Interestingly, although Maori has contributed various words to our local vernacular, it hasn’t contributed any common swear words. In fact Maori is one of the few languages reputed to have no swear words, perhaps because early dictionaries were compiled by missionaries. Some people believe the succinct ‘fuckwit’ is a home grown New Zealand swear word but that is not certain. However, apparently the expression ‘shit oh dear’ with its combination of bluntness and understatement is definitely Kiwi.

What constitutes swearing or offensive language has changed. In the early 20th century, calling someone a twerp was considered sufficiently offensive to warrant a prison sentence; nowadays it is regarded so inoffensive as to be almost a term of endearment. I grew up believing calling someone ‘a dirty, rotten, filthy, stinking miserable so and so’ was as bad as it got, because that was the worst thing my father ever said about bad drivers who cut in on us.  But if someone shouted that as we drove down Queen Street these days, we’d probably giggle.  In the 1960’s permissiveness turned dirty words into good clean fun and as people cared less and less about God, religious swearing lost its sting. Nowadays a new trend is emerging. Racial and other derogatory epithets like ‘nigger’, ‘retard’ and ‘faggot’ are growing more offensive, and offensive to more people.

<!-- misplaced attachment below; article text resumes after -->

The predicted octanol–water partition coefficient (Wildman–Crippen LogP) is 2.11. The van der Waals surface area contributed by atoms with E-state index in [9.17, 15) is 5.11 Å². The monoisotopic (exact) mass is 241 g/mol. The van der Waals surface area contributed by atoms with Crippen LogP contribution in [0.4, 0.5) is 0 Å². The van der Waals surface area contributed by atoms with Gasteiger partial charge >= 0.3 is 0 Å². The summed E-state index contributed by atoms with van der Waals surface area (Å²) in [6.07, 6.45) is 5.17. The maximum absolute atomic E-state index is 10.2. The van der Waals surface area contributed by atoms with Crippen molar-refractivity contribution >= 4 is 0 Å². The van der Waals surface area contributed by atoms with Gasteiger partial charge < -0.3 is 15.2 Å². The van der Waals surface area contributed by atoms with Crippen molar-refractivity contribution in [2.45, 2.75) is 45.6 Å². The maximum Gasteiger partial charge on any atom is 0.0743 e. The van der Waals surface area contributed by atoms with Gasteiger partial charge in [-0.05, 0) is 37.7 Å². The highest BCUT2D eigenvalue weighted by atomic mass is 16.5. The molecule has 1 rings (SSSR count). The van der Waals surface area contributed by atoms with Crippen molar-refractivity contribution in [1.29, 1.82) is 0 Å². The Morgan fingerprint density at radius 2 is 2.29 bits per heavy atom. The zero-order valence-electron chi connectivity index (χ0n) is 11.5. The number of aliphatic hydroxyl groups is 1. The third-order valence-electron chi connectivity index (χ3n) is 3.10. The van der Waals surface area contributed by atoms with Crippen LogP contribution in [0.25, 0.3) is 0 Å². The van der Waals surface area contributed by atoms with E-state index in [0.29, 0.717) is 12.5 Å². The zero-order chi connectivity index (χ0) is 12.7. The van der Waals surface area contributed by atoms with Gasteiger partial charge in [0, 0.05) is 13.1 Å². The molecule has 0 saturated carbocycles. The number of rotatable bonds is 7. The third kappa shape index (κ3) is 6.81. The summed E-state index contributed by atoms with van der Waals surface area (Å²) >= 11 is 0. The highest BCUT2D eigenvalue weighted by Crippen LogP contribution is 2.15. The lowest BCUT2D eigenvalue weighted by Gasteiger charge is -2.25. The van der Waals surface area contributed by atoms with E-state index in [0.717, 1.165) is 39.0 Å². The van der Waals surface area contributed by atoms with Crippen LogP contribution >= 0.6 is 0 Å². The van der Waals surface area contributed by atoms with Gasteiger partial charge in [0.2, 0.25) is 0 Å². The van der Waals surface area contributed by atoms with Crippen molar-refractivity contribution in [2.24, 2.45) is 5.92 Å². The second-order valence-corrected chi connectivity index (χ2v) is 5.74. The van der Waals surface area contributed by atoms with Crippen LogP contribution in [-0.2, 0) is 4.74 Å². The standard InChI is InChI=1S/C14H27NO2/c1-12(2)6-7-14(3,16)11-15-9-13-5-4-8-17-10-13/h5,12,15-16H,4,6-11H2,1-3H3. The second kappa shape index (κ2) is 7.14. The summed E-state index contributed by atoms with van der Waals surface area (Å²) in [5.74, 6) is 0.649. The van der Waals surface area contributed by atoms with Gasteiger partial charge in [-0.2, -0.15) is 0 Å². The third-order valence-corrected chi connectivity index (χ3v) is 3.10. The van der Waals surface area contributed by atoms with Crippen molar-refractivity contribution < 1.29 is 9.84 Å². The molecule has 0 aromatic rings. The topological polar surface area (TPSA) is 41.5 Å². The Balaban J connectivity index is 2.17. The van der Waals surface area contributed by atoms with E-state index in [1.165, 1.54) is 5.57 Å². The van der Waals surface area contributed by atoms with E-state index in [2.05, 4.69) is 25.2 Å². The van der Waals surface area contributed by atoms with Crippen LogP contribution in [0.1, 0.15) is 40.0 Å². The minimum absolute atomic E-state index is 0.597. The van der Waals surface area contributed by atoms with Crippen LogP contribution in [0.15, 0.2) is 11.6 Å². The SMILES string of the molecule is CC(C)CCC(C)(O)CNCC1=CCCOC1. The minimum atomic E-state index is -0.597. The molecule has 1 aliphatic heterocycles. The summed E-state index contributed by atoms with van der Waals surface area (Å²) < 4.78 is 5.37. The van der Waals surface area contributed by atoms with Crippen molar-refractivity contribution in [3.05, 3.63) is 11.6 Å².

For many writers using bad language is simply unacceptable. Swearing is still stigmatised; seen as a sign of lax morals, lack of refinement, impoverished vocabulary. About the only thing missing is the suggestion that swearing makes you fat. And yet people still let rip and when it comes from an unexpected source as it did with Andrew Little, the infectious informality finds plenty of support. Because swear words communicate emotions in a way that normal language cannot.

Erin McKechnie


Friday, 3 April 2015

Pam Laird recommends Caitlin Moran for a great laugh.

Hands up now! How many of you have read, How to be a Woman by Caitlin Moran? Yes, I realise it was published four years ago, but you have to understand I’m the one who’s always tagging along at the end.

If you want a totally refreshing look on life through the eyes of English woman C. Moran then, it’s all here. In among the belly laughs are words of great wisdom for women, possibly men too. You may have to put the laughs on hold for a while, but the wisdom is certainly there.

I’ve also learned that Caitlin has a number of male admirers of her revelations about women. God help us if they ever act upon some of them!

Another thing you’ll discover is the high percentage of woman-kind who can knowledgeably pat her on the back for some of her insights. Over the years we may have buried those thoughts as bizarre but now we learn most of the female gender are just as crazy as we’ve always thought ourselves. Well, not me personally of course, but heaps of others!

Look at the chapter headings…
I become Furry, What to call my Breasts? I Need a Bra, I am Fat, I Go Lap-Dancing, I get into Fashion, to mention but a few.

This is a whole hand-book on how to face the world from the age of 13. In between the unrestrained laughter one finds such paraphrased gems as the over-sized breasts of a desperately running girl calling out, ‘Just go on without me, I’ve had a good life.’
It seems to me, we are sadly lacking in books written with a delightfully fresh slant, filled with humour and dare I say it, written by women. This is a dandy; try it for your summer reading.

Pam Laird